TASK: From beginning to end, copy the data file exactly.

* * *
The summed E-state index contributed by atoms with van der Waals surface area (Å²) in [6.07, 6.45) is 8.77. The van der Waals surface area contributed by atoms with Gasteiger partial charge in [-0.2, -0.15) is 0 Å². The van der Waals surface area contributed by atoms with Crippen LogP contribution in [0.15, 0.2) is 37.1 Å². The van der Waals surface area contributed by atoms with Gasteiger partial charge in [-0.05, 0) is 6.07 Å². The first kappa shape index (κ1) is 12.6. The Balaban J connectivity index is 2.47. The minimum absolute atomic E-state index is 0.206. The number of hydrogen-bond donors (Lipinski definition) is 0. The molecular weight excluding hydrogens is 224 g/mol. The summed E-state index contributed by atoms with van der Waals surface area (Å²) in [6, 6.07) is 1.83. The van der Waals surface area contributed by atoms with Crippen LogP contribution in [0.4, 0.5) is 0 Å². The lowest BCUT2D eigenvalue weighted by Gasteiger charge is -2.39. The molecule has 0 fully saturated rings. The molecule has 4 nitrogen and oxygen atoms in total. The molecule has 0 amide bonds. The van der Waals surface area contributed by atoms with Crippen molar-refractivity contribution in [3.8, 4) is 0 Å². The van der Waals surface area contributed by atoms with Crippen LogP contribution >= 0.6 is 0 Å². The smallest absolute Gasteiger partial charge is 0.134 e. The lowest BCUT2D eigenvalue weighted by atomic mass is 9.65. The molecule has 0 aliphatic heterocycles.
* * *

The summed E-state index contributed by atoms with van der Waals surface area (Å²) in [6.07, 6.45) is 8.77. The van der Waals surface area contributed by atoms with Gasteiger partial charge in [-0.2, -0.15) is 0 Å². The van der Waals surface area contributed by atoms with Crippen LogP contribution in [0.15, 0.2) is 37.1 Å². The van der Waals surface area contributed by atoms with Gasteiger partial charge in [-0.05, 0) is 6.07 Å². The first kappa shape index (κ1) is 12.6. The Balaban J connectivity index is 2.47. The minimum absolute atomic E-state index is 0.206. The number of hydrogen-bond donors (Lipinski definition) is 0. The molecular weight excluding hydrogens is 224 g/mol. The summed E-state index contributed by atoms with van der Waals surface area (Å²) in [6, 6.07) is 1.83. The van der Waals surface area contributed by atoms with Crippen LogP contribution in [0.4, 0.5) is 0 Å². The lowest BCUT2D eigenvalue weighted by Gasteiger charge is -2.39. The molecule has 0 fully saturated rings. The molecule has 4 nitrogen and oxygen atoms in total. The molecule has 0 amide bonds. The van der Waals surface area contributed by atoms with Crippen molar-refractivity contribution in [3.8, 4) is 0 Å². The van der Waals surface area contributed by atoms with Crippen LogP contribution >= 0.6 is 0 Å². The smallest absolute Gasteiger partial charge is 0.134 e. The lowest BCUT2D eigenvalue weighted by atomic mass is 9.65. The molecule has 0 aliphatic heterocycles.